In Which I Am Mistaken for a Corporate Spy

Or possibly a terrorist. Or at least a serious concern to confront. This is one of those occasions in which very weak nearly non-existent language skills can seriously limit one’s ability to truly understand what is going on.

This began with a desire to prepare my nearly 13-year-old son for a HUGE transition to a home in France. I wanted to show him that there will be some familiar things in this foreign country, and I wanted him to find unfamiliar things a little more familiar. I planned to do this through photography. We, of course, took photos of his new city and his new home, but we also headed to the local supermarche to take photos of things there, mostly familiar, but also new. For instance:

He will find breakfast cereals he is familiar with and enjoys.

There will be hot teas in brands he recognizes, and new ones to try.

Obviously there will be no shortage of Coke.

Milk might seem familiar, but it is packaged very UNfamiliar-ly. Like, not refrigerated, for the most part.

And then we found ourselves in the exotic foods aisle of the supermarket. Little did we know…

The Mexican exotic foods section is almost entirely dominated by Old El Paso. And the exotic American foods section seems to be combined with the exotic British foods section. But either way, THEY HAVE DR PEPPER! Is that not cool?!

…that this is where the store security guard and the suited store manager would take a stand. They converged on me and my husband, Madame Securite walking up on one side and Monsieur Manager on the other, trapping us between them. Madame Securite pointed at my camera and began a flood of fast French. The Monsieur obviously concurred with all this, using his own fast French. I am sure I looked like the proverbial deer in the headlights. I began to try to explain, (entirely in English, having suddenly forgotten what little French I know) that we were taking photos to prepare our son to move here. This was met with stares as blank as mine had been, then more French.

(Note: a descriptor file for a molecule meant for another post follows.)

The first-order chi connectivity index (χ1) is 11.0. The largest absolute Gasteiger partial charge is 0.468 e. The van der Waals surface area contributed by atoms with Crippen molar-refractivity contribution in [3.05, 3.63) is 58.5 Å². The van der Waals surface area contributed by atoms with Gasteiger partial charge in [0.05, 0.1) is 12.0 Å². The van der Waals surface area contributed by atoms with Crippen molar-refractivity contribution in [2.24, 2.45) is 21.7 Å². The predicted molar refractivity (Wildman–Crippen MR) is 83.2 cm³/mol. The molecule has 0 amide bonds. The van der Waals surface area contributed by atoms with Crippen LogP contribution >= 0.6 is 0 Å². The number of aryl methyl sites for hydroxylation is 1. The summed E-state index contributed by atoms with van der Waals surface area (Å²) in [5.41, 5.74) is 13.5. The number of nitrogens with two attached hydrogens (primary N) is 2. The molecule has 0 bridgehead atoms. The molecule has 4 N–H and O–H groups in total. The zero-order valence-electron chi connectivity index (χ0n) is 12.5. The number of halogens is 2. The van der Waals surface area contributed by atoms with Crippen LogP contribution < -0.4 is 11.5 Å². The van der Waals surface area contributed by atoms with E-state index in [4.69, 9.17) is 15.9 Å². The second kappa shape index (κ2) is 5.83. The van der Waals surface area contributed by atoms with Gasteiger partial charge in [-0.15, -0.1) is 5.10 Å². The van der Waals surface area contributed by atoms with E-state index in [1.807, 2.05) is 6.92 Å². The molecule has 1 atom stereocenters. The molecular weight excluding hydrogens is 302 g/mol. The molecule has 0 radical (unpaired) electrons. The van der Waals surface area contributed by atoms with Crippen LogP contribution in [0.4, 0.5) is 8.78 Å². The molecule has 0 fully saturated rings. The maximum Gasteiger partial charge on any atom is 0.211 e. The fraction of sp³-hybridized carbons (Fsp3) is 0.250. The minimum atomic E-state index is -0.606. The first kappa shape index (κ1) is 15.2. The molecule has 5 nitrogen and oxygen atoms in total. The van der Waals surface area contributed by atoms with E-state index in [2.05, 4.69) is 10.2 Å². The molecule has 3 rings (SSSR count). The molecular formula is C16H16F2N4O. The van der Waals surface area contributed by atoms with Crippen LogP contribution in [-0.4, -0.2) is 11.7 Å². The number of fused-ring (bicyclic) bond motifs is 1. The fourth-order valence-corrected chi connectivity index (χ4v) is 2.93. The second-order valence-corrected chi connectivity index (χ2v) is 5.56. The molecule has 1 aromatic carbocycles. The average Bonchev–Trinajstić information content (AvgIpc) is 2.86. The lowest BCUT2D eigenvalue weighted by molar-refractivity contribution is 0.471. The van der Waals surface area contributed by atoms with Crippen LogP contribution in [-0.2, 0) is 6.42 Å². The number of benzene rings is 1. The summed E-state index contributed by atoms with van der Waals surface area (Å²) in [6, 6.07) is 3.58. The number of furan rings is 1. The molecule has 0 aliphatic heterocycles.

Even as I began to envision an unexpected tour of le commissariat, our rescuer stepped in. Our angel from God, if you will, considering that I didn’t notice him at all before he spoke up. He said, in flawless English, “I think I can help you.” Then he turned and said something in French to our concerned market staff. They wanted to know why we were taking photos throughout the store, and I told our translator with the BEAUTIFUL English why we were doing this. After a conversation with the store staff, and a chuckle or two at our expense, no doubt, (Ah, just some Americans! The things they do!) we were told that this was ok, but in future we should always ask before taking photos. I wondered to myself how to ask such a thing in French. Would holding up the camera with a “sil vous plait?” be sufficient? No matter what, there were not enough thank you’s in the world to properly show my gratitude to the man with the amazing English skills. He has inspired me! I want to be so bilingual! I, too, want to help random people in the supermarket. It was awesome!

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